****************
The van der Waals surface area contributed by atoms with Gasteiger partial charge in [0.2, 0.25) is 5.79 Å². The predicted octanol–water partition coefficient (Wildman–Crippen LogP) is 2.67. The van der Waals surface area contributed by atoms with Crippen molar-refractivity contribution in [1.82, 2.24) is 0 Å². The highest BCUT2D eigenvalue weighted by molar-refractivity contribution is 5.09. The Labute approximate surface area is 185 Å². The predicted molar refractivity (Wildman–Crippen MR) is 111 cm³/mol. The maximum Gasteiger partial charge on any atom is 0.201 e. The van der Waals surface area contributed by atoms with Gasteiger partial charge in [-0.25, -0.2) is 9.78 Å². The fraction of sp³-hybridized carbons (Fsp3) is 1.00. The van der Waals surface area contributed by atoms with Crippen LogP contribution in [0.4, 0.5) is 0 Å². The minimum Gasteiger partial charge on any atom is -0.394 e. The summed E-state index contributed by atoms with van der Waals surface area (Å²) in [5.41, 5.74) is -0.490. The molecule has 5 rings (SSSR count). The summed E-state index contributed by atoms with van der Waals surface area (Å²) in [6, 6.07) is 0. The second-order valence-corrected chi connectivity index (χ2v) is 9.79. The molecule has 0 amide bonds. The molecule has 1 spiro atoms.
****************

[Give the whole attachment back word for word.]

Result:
The van der Waals surface area contributed by atoms with Gasteiger partial charge in [0.2, 0.25) is 5.79 Å². The predicted octanol–water partition coefficient (Wildman–Crippen LogP) is 2.67. The van der Waals surface area contributed by atoms with Crippen molar-refractivity contribution in [1.82, 2.24) is 0 Å². The highest BCUT2D eigenvalue weighted by molar-refractivity contribution is 5.09. The Labute approximate surface area is 185 Å². The predicted molar refractivity (Wildman–Crippen MR) is 111 cm³/mol. The maximum Gasteiger partial charge on any atom is 0.201 e. The van der Waals surface area contributed by atoms with Gasteiger partial charge in [-0.25, -0.2) is 9.78 Å². The fraction of sp³-hybridized carbons (Fsp3) is 1.00. The van der Waals surface area contributed by atoms with Crippen LogP contribution in [0.4, 0.5) is 0 Å². The minimum Gasteiger partial charge on any atom is -0.394 e. The summed E-state index contributed by atoms with van der Waals surface area (Å²) in [5.41, 5.74) is -0.490. The molecule has 5 rings (SSSR count). The summed E-state index contributed by atoms with van der Waals surface area (Å²) in [6, 6.07) is 0. The second-order valence-corrected chi connectivity index (χ2v) is 9.79. The molecule has 0 amide bonds. The molecule has 1 spiro atoms.